Wednesday, November 16, 2016

Insult Party

A brief session recap.

In our most recent session this past Sunday, the party met and drank with a local merchant who they'd met on the road, and agreed to sign a contract with him the next day (a contract to do something dangerous to benefit his business -- I'll skip it for now.) The same evening, though, they got to scheming: suppose they were to go and find this guy at home tomorrow morning, while hungover, and just take him out? That way they could earn the money he was going to pay them without having to do anything more dangerous than killing one small-time merchant.

The next day they set out, but the unofficial couriers don't keep addresses (you have to tell them where to go). A bust. By way of a quick lie could they get the merchant's home address out of the town records office ... only to find, when they arrived at the Street of Coopers, that he was not at home. Another bust, they thought.

Turning to go, they noticed a certain man exiting a metalworker's shop across the way. They knew him to had a thief and they'd had a short scuffle with him a day or two before. I'd already made it clear that there were people going up and down the lane, and students hearing a lecture in a small park nearby ... and being in town, the party had their weapons stowed out of sight.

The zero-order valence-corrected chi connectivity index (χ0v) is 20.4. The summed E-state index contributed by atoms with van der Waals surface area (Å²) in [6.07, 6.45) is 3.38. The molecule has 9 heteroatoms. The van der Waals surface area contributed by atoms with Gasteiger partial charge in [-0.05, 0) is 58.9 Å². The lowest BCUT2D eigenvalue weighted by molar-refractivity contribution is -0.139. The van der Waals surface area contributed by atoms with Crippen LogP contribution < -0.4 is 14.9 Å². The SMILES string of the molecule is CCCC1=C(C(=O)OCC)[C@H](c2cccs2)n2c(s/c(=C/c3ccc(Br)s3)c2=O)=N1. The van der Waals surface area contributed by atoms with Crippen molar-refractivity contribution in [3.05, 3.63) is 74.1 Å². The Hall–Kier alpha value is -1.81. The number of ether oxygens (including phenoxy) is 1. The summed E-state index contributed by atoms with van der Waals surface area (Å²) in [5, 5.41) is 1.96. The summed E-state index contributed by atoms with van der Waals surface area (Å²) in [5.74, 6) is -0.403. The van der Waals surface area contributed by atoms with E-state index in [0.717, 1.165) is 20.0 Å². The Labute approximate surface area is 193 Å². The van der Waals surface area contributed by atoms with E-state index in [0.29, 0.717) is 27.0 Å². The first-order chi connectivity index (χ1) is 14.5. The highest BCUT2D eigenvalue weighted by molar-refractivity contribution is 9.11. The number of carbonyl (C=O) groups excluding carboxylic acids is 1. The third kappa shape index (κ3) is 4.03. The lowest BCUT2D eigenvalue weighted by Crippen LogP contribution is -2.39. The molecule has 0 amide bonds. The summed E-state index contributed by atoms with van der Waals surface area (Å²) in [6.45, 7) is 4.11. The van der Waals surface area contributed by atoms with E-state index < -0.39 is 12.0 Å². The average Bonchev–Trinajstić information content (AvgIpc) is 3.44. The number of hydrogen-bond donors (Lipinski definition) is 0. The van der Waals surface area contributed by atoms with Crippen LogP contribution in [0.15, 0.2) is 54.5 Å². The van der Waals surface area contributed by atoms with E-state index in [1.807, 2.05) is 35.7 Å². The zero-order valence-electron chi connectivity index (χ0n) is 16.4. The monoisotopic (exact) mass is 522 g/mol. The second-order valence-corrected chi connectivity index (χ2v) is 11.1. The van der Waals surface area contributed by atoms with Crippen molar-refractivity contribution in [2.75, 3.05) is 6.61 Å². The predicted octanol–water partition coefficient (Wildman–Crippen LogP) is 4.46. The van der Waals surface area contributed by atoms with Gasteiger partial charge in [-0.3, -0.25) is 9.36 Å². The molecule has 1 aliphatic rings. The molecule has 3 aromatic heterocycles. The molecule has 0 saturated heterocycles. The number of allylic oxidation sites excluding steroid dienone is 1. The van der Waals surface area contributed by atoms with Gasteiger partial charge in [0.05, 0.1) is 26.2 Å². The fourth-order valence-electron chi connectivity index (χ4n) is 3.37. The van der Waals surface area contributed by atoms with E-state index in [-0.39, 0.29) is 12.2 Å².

"The guy notices you as he's hefting his sack. He glares, and approaches the steps where you're standing. What do you do?"

What followed was a exchange in which, among other things, the thief claimed he had lots of friends and was going to seek revenge on the party, and the party generally derided his skills and spat at his claims of having the ear of more powerful persons. It went on for at least 10 real-time minutes, almost non-stop, punctuated only short lulls and one "what do we do" huddle as the thief started to walk away. (They followed him and kept at it.)

This exchange was heated and incredibly tense. There were insults on both sides. There were threats and escalated counter-threats. The two sides almost, almost drew weapons ... but not quite. And the players were never 100% sure how to proceed.

I am proud that I roused the players with my little scenario, and I am proud of my players for absolutely blowing away my expectations for how much emotion I was going to elicit. I have to count this as a win for me, because I don't think I could have gotten this kind of emotional response out of players when I was younger and less experienced at DMing. I have had the first indication that three years of rustiness has been shaken off.

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